Most of Hornsleth’s artwork is based around an art form which he invented (of course) and namedFutilism. Of the many ‘isms’ that have existed in art history, it is hard to say whether this one will become a bonafide art movement in the future. However, in order to give Hornsleth credit for his attempts, Indira Cesarine caught up with the artist in between filming his Morgan car in a fashion film shoot for the XXXX Magazine Voyage issue.

IC: Tell me about the Morgan Car project and your inspiration behind your art.

KVH: I call it Futilism and it is about taking things out of the futile, we are surrounded by noise and things we think we don’t use and dragging it into an art pass and suddenly seeing that there is a lot of unused information that we can use which we would normally never use because we are caught up in an ideal where we only use squares and rounds. If you look between the shapes, it could be a possibility to go this way.

IC: Can you tell me about the art motif behind your art of Futilism?

KVH: Well the starting point is the tradition of abstract expressionism from Pollock etc but now it is trying to join the noise of society where nothing is up and down. The basic idea of my approach to art is my concept called futilism and I work with the idea of taking things out of the futility around us and emulating it into a process and making something that is non-futile out of it, something useable out of it because usually we are taught to use triangles and squares and round shapes and use the official building stone of making art, this way I can produce a piece of art and an art style which has no immediate relation to human culture. There are lot of things we don’t use around us, like the whole idea about white noise.  It also related to the political situation which isn’t up and down anymore. There is a very big pack of information in the noise. It is also about playing around with abstract expressionism after the big boys, such as Pollock. You don’t see abstract expressionism very much anymore so this is a possible way to take the movement forward in art.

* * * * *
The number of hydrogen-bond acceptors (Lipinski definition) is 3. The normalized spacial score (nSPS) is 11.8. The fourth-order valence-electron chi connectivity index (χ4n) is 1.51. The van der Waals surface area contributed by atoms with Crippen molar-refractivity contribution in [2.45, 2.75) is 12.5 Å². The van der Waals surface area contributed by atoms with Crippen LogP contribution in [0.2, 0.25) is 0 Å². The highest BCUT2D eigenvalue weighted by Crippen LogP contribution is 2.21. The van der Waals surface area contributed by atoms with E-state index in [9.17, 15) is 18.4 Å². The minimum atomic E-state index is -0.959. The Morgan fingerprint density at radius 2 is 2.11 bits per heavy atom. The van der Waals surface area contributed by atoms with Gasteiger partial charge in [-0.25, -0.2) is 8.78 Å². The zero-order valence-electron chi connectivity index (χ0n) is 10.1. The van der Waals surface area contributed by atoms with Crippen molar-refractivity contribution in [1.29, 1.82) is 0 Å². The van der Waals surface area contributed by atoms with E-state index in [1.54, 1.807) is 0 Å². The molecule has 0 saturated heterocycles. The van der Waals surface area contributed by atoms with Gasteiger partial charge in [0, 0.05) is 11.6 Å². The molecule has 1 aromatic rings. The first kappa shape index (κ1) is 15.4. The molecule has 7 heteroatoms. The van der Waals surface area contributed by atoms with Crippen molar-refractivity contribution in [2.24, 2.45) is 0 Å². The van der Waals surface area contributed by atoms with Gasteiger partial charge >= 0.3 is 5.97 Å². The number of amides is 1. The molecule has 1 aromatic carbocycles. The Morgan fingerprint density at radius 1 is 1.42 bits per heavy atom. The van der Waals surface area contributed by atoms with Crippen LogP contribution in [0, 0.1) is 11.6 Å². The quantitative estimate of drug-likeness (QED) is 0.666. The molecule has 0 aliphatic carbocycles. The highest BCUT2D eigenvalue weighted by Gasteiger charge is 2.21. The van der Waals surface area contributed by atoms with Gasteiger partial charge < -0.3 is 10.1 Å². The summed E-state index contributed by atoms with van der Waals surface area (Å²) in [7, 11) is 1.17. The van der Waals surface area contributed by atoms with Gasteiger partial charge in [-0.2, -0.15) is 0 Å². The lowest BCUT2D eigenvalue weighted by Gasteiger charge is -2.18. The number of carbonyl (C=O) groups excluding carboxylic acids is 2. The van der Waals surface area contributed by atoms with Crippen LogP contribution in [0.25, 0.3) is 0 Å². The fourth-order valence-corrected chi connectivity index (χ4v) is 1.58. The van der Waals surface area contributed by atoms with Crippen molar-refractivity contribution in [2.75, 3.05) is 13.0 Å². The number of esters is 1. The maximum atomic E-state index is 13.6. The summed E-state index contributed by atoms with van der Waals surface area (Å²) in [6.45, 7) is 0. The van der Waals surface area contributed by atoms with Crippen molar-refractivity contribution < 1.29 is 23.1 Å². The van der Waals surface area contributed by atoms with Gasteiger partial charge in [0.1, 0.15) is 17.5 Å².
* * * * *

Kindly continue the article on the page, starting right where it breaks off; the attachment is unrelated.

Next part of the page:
IC: And what about this spectacular car? It is quite something…

KVH:This is my Morgan car which I have been working on with the Morgan Motor Company. We are going to put up for auction at the Bonham’s auction for the Goodwood speed festival this year. It presents a clash between contemporary art and a very classical car

IC: how long did it take you to paint the car?

KVH: I think I spent about 4 weeks on it, but I can’t work it all the time because you go crazy as all the patterns are interacting. I wanted to create the most excessive confusion as possible on this limited space and of course a very thick lacquer to tone it up as much as possible. The meaning is to make the colours as confrontational as possible. It seems to be very popular.

IC:Where can we see your work?

KVH: My work is mostly in Scandinavia. But I also have work in the GGGalley in Notting Hill, at the Hay Hill Gallery on Cork Street. I also have pieces in Germany and Copenhagen where I used to live.

IC: Any exciting projects coming up in the future?

KVH: The big worldwide project I am working on right now is called the Deep Sea Storage Project for which I am currently collecting five thousand blood samples from people, art lovers, all over the world. These blood samples will go into a 30 foot large sculpture which will then placed on the bottom of the Atlantic Ocean as a monument for the future. The sculpture will contain 5000 blood samples and the idea is that in thousands of years to come, when humanity is under risk of extinction, the Deep Sea Storage Project presents the opportunity, for an alien perhaps in 2000 years, to regenerate our identity.

IC: How does the sampling work?

KVH: We give you this form to fill out, take some of your hair and a blood sample and put it in a container which will then go into the sculpture. The whole idea is to try and make a capsule for the future. There is also the idea that part of you is under the ocean and if god’s work doesn’t work then this us here so it is a backup plan. The sculpture will last fifteen thousand years according to the engineers. So there could be another Indira in year 6011!

Whether selling shares in arms to eager investors for thousands of pounds, collecting blood and hair samples from thousands of people around the world or naming hundreds of Africans after his self-celebrated brand name, one thing is for sure: Hornsleth certainly likes to do things in mass and be as controversial and as challenging as he can be. Good press or bad press, to Hornsleth it is the press he wants to provoke.

Article by Emma Corbett for XXXX Magazine

Interview by Indira Cesarine